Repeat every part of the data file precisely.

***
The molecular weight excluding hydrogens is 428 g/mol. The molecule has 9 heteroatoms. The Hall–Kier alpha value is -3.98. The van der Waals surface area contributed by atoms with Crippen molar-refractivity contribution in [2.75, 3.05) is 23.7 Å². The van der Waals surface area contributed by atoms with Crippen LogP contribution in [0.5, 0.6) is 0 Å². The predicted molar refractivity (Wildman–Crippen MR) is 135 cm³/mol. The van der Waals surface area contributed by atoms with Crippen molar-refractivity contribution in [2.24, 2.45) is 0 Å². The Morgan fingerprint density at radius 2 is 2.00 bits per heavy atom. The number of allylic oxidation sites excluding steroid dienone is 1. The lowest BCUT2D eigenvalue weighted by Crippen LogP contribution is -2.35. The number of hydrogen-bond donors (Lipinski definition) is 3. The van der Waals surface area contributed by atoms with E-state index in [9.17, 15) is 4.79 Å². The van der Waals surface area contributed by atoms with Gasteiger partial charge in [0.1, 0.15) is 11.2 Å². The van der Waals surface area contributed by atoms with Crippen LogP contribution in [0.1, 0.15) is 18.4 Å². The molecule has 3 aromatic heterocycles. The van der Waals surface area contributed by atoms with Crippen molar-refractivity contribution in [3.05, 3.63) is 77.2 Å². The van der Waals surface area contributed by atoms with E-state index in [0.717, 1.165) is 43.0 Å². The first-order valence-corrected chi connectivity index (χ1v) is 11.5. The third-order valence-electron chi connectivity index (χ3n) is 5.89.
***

The molecular weight excluding hydrogens is 428 g/mol. The molecule has 9 heteroatoms. The Hall–Kier alpha value is -3.98. The van der Waals surface area contributed by atoms with Crippen molar-refractivity contribution in [2.75, 3.05) is 23.7 Å². The van der Waals surface area contributed by atoms with Crippen LogP contribution in [0.5, 0.6) is 0 Å². The predicted molar refractivity (Wildman–Crippen MR) is 135 cm³/mol. The van der Waals surface area contributed by atoms with Crippen molar-refractivity contribution in [2.24, 2.45) is 0 Å². The Morgan fingerprint density at radius 2 is 2.00 bits per heavy atom. The number of allylic oxidation sites excluding steroid dienone is 1. The lowest BCUT2D eigenvalue weighted by Crippen LogP contribution is -2.35. The number of hydrogen-bond donors (Lipinski definition) is 3. The van der Waals surface area contributed by atoms with E-state index in [9.17, 15) is 4.79 Å². The van der Waals surface area contributed by atoms with Gasteiger partial charge in [0.1, 0.15) is 11.2 Å². The van der Waals surface area contributed by atoms with Crippen LogP contribution in [0.1, 0.15) is 18.4 Å². The molecule has 3 aromatic heterocycles. The van der Waals surface area contributed by atoms with Crippen molar-refractivity contribution in [3.05, 3.63) is 77.2 Å². The van der Waals surface area contributed by atoms with E-state index in [0.717, 1.165) is 43.0 Å². The first-order valence-corrected chi connectivity index (χ1v) is 11.5. The third-order valence-electron chi connectivity index (χ3n) is 5.89.